“Also, there is NO COLLUSION!” was one of President Trump’s Oct. 30 tweets, referring to allegations of Russia’s meddling in the 2016 election. But Special Counsel Robert Mueller is doggedly determined to get at the truth, neither for nor against any individual or institution. The problem is, newly uncovered findings suggest that the president’s advisers may have colluded after all with the Russian government.
If, hypothetically, Mueller’s investigation reveals that Trump’s advisers, which may include his son and son-in-law, did connive with Putin’s men, needless to say with Trump’s blessing, what happens then? Many of America’s residents, citizens and noncitizens alike, are hopeful that a guilty outcome will finally end the divisive governance that, less than a year, has encouraged bigotry, racism and homophobia. Uppermost in many people’s minds is: Can the president be impeached?
No president of the United States has been the target of as many calls for and threats of impeachment as Donald Trump. Even before he won the elections, there were already plans, although baseless, to impeach him. And every time he opens his mouth or tweets, impeachment calls surface. In its history, eight presidents were close to having a taste of this process. Only two, Andrew Johnson and Bill Clinton, were actually impeached but later acquitted. Richard Nixon almost was, but he resigned.
A mistaken belief of many people is that a president can be removed through impeachment alone. Actually, this legal process is only a step towards removal. Formal charges have to be filed at the House of Representatives, which has to pass a majority vote on an article of impeachment. It will then be tried by the US Senate. If two-thirds of the Senate vote to convict, the Chief Justice of the US Supreme Court will act as the judge, and the president is then removed from his office.
Impeachable offenses are treason, bribery or other high crimes and misdemeanors. Authoritarian leanings, foreign and domestic conflicts of interest, and vulgar rhetoric are not high crimes that can put Trump on trial. But Mueller’s probe into the Russian interference in the 2016 presidential election may be the smoking gun that provides the grounds for filing charges that lead to Trump’s impeachment.
On May 17, 2017, President Trump appointed Robert Mueller as head of the office of the Special Counsel. His office is tasked to lead an independent investigation into the Russian meddling in the 2016 election. It also has the power to file charges. His appointment was the aftermath of the firing of FBI Director James Comey for not obeying Trump’s order to stop the probe into former national security advisor Michael Flynn.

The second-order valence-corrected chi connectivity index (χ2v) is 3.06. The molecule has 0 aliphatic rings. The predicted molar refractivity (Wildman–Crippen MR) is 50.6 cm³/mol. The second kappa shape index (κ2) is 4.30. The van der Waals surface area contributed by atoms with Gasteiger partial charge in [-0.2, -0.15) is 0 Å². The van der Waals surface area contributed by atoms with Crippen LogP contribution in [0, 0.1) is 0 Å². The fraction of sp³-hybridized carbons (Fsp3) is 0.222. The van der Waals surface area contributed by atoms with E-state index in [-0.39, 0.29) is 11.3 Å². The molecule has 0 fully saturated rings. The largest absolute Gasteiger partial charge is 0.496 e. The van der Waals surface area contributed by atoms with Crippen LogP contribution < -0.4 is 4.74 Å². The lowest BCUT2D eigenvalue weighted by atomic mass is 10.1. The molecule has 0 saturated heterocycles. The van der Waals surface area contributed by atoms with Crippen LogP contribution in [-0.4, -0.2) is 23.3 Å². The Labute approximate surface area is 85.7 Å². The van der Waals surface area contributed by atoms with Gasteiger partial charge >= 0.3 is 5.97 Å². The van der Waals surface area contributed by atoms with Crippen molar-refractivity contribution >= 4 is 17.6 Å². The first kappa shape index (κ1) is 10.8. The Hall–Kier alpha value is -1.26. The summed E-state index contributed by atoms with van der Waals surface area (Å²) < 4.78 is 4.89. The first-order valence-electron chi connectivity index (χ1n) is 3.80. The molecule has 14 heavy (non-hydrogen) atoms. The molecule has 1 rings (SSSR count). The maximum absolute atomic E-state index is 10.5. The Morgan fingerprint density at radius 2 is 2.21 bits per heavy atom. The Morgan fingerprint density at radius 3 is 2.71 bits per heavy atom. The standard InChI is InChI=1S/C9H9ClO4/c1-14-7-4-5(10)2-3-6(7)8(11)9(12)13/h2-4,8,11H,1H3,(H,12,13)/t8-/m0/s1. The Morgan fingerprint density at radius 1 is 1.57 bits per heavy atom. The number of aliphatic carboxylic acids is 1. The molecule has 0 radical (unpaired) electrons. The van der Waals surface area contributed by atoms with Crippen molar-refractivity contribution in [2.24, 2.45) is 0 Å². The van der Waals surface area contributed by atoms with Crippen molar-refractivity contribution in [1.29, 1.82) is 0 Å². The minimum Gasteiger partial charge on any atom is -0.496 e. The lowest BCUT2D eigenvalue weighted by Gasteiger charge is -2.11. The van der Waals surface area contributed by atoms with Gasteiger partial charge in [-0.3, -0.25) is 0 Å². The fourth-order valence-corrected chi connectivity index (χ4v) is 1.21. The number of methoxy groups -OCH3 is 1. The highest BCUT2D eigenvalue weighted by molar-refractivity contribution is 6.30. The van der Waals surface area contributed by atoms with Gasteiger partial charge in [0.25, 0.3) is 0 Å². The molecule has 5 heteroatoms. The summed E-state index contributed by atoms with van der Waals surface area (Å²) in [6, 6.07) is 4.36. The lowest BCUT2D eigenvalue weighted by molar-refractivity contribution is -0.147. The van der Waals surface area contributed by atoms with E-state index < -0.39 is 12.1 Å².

If Trump thought Mueller, who is a former FBI Director himself, would go easy on him, it was simply wishful thinking. The special counsel is allegedly considering filing obstruction of justice charges against Trump on many fronts – the firing of Comey, sensitive documents that reveal Trump Jr. and son-in-law Kushner meeting with Russian operatives, and even the pardoning of anti-immigrant sheriff Joe Arpaio.
Most recent developments in the investigation are troubling for the Trump camp. Its former member of the presidential campaign George Papadopoulos has pleaded guilty to lying to the FBI about his contacts with the Russian government related to the investigation. Paul Manafort, former chairman of Trump’s campaign committee, and Rick Gates, a business associate and part of Trump’s campaign, have both been indicted for money laundering and other financial charges. Manafort’s dealings with Ukraine and a Russian billionaire with close ties to the Kremlin are the bases of the charges.
As the Mueller team continues its probe, thoughts of impeachment are on people’s minds. But US politics takes the process very seriously, and rarely use it, unless there is exceptional burden of proof. Yet for all its seriousness, impeachment in America is more a political than a judicial process. It is not argued or defended in courts but in the House of Representatives and the Senate. These congressmen and women, and senators, are partisan, loyal to a party or a cause. Impartiality has no place in an impeachment process, especially if the charges are of “high crimes and misdemeanors,” which are vague and subject to various interpretations.
The current balance of power in Capitol Hill is in favor of the president. The House has 435 members, of whom 241 are Republicans (Trump’s party) and 194 are Democrats. After the filing of charges, its role is to decide on whether to impeach or not. It only needs a majority vote to pass. Republicans in the House are not likely to vote to impeach their own party mate, not because they believe he is innocent, but because they have to maintain control and it would not be in their own political interest.
Barring any other wrongdoings, President Trump will stay in office. But it will be an uneasy stay. With the 2018 midterm elections coming up, who can tell what’s next.